3T MRI can identify visual sign to distinguish MS

European researchers have identified a visual sign on 3-tesla MR images that effectively diagnoses and distinguishes multiple sclerosis (MS) from other conditions with similar symptoms, according to a study published August 19 in JAMA Neurology.

The critical requisite is the presence of a central vein that is known to exist in high proportion in MS lesions of patients with clinically isolated syndrome and relapsing-remitting MS (RRMS). When this central vein is absent, clinicians can rule out MS as the cause of a patient’s adverse condition.

“A lesion-based approach that uses [a] central vein sign is simple, time-saving, and easy to apply as an additional diagnostic criterion for current clinical practice,” wrote the study authors, led by Dr. Tim Sinnecker, from University Hospital Basel in Switzerland. “Moreover, our results indicate that it is possible to use a combination of lesion-based and proportion-based thresholds for the differentiation of MS and non-MS.”

Diagnosing multiple sclerosis is particularly challenging, since MS symptoms can mimic migraine headaches, vascular diseases, and other inflammatory disorders. One differentiating factor is the presence of central veins in MS plaques, which has been a known phenomenon since the 1820s. Inflammation around the veins can form lesions that can be detected on MRI — 7-tesla MRI, in particular.

In fact, previous 7-telsa MRI studies showed that visualization of central veins in MS patients provided “near-perfect differentiation” between the condition and other diseases, such as unspecific white-matter lesions, neuromyelitis optica spectrum disorder (NMOSD), and cerebral vasculitis.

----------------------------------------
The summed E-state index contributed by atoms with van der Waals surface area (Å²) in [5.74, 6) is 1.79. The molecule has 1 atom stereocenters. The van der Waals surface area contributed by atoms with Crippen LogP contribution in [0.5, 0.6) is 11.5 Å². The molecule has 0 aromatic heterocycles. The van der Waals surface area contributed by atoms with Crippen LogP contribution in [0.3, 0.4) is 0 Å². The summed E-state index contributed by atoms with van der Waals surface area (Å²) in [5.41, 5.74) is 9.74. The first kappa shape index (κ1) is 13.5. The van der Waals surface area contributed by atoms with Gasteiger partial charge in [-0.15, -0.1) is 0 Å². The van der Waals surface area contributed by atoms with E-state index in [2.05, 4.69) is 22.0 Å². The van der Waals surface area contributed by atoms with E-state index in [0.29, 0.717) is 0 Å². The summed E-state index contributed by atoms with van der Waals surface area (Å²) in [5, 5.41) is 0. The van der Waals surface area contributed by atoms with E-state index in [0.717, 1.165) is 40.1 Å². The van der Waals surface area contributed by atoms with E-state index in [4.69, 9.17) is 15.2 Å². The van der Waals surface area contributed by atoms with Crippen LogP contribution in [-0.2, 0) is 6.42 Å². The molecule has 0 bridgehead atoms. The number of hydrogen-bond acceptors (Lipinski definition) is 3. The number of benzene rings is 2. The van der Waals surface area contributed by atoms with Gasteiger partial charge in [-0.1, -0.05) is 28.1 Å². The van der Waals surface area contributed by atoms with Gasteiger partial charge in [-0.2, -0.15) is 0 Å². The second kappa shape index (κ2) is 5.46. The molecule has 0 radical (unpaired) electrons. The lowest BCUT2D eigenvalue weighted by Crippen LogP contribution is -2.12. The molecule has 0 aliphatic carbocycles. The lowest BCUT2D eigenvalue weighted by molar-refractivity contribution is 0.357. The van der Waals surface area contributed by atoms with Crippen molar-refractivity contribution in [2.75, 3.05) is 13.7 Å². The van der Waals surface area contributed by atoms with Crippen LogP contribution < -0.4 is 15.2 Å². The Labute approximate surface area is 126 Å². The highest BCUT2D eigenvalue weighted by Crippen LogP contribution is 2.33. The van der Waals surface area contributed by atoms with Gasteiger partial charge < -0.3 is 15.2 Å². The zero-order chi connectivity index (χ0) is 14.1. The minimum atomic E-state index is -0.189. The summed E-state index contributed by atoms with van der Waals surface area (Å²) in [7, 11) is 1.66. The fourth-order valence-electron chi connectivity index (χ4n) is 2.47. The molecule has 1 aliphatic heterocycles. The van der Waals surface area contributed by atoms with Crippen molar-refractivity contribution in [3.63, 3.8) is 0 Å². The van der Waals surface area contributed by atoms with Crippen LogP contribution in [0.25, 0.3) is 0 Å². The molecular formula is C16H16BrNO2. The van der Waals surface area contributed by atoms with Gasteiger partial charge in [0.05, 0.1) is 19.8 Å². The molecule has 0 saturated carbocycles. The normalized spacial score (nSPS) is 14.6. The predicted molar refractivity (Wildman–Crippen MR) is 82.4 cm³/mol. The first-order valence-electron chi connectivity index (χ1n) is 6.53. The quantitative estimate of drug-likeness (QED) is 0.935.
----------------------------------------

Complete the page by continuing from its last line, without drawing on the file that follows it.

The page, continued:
But the lack of 7-tesla MRI systems at most imaging centers spawned a series of studies on investigating the central vein using 3-tesla MRI. While the results were encouraging, the research covered single-center studies with small sample sizes and little information on the “implication of different MRI hardware and protocols for central vein sign detection,” the authors added.

Thus, Sinnecker and colleagues sought to gather more data with 3-tesla MRI through a multicenter study within the Magnetic Resonance Imaging in MS (MAGNIMS) Study Group. The researchers enrolled 606 eligible participants from eight neuroimaging centers across Europe between January 2010 and November 2016. The cohort included subjects with MS and relapsing-remitting MS, as well as NMOSD, systemic lupus erythematosus, cluster headaches, diabetes mellitus, and cerebral small-vessel disease.

All the subjects underwent 3-tesla MRI with a 3D T2-weighted fluid-attenuated inversion-recovery (FLAIR) sequence and a high-resolution gradient-echo sequence with either a susceptibility-weighted imaging (SWI) sequence or an optimized 3D T2*-weighted sequence. The final analysis included a total of 4,447 lesions in 487 patients. They defined different central vein sign lesion criteria by the proportion of lesions with central vein sign or absolute numbers of lesions with the sign.

“A key point of this work was to identify the central vein sign criteria that most accurately differentiate between patients with MS and clinically isolated syndrome and patients without MS,” the authors added. “For this purpose, we defined central vein sign lesion criteria according to the proportion of lesions with central vein sign. A threshold ranging from 20% to 50% was applied in 5% increments. For each increment, sensitivity and specificity for detecting MS were calculated.”

Using those parameters, the researchers achieved sensitivity of 68% and specificity of 83% for distinguishing MS from other conditions using a 35% central vein sign proportion threshold. With the presence of three or more central vein sign lesions, sensitivity decreased slightly to 62%, but specificity rose to 89%. The combination of proportion threshold and three-lesion criteria resulted in a sensitivity of 83% and a specificity of 68%.

To further validate the results, the authors proposed a large prospective study of the central vein sign in patients with MS-like symptoms, which also could help determine how this approach could benefit clinical practices in accurately diagnosing MS.

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